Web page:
This article was originally published in The Notebook. In August 2020, The Notebook became Chalkbeat Philadelphia.
The Notebook will be revamping its publishing and implementing new digital strategies for reaching parents and other core audiences, thanks to a two-year, $202,000 grant just awarded by the John S. and James L. Knight Foundation.
The grant, through Knight’s Community Information Challenge, will help the Notebook build its audience by producing more multimedia content, expanding its use of social media, and making its content more accessible via mobile devices.
The main goal of this project is to do a better job of informing and serving Philadelphia public school parents, many of whom do not have broadband Internet access at home.
Notebook readership surveys have shown that the bimonthly print edition has a large parent audience, but the website, where fresh content is posted daily, is more heavily used by education professionals. The Notebook is looking to expand and diversify its online audience.
“During our early days in the 1990s, the Notebook spent a lot of time handing the newspaper out in schoolyards and we connected that way with other parents,” recalled Notebook co-founder and editor Paul Socolar, who was himself a public school parent then.
“We know that now a lot more parents are connected digitally – that could be at home or on a smartphone or by going to the library. We’re hoping to do a better job of engaging with those parents, having conversations, and getting them the information they need. Maybe that’ll be via Facebook or by text message, or by improving our website. We will also be figuring out how to make the best use out of our print edition; a lot of our readers still say they depend on it."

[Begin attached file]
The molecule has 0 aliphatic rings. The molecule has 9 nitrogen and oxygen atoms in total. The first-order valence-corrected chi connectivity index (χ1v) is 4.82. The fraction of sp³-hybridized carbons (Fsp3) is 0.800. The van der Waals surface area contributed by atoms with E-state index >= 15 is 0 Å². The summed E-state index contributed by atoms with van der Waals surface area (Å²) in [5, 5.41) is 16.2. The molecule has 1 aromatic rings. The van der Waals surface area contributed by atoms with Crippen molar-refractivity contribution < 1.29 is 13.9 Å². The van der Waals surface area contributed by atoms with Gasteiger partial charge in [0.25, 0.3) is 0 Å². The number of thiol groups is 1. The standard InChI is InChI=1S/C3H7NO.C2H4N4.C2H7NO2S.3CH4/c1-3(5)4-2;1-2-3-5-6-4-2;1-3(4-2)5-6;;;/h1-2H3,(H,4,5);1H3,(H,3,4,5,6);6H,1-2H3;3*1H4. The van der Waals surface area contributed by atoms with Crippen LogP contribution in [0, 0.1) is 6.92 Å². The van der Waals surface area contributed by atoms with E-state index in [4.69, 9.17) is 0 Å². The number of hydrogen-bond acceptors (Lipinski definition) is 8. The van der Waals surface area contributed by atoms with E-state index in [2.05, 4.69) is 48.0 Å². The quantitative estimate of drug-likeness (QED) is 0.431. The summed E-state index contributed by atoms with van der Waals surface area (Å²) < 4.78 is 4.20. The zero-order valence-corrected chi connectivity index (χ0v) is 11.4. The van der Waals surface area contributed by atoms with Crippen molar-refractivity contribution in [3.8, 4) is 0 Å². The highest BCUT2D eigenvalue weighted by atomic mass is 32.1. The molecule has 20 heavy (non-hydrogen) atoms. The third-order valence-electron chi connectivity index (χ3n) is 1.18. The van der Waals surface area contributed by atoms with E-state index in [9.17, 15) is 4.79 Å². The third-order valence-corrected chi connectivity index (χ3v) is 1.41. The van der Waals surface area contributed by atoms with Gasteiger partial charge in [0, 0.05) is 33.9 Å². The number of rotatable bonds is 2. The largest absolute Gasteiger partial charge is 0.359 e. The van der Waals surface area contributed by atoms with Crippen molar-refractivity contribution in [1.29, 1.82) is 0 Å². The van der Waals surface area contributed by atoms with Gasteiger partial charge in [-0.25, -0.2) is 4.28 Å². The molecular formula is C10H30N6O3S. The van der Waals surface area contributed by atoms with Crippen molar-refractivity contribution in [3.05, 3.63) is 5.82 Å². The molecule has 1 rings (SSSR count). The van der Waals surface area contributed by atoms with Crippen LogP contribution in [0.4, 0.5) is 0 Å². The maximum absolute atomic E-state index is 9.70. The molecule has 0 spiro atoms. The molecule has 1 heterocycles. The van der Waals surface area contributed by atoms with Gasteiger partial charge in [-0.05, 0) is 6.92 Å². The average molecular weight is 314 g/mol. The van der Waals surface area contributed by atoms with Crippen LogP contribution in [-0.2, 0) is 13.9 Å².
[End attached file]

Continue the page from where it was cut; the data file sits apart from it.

The project will kick off this fall with audience research to help the Notebook understand better who is reading its different versions now and what kinds of changes they’d like to see.
Grant funds over two years will also pay for an overhaul of the website, new online tools and applications, and training for staff.
"Our staff mostly comes from a print journalism background," Socolar said. “We want to do more telling of stories in ways besides traditional news articles. Sometimes what’s called for is a photo or video or maybe just a one-sentence tweet or Facebook post."
This is the second time the Notebook has received an award from Knight’s highly competitive Community Information Challenge, an initiative to encourage community foundation support for local news and information projects that focus on community engagement. The foundation has funded nearly 80 projects nationwide to address local community information needs.
The challenge requires the local news projects to obtain a matching grant from a local foundation. This is the second time the William Penn Foundation, a partner in Knight’s Community Information Challenge, has supported the Notebook‘s application to Knight.
As always, the Notebook welcomes your feedback. Tell us: What kind of changes would you like to see? How can we grow and engage our parent audience? What would you like us to do more of? What can we jettison?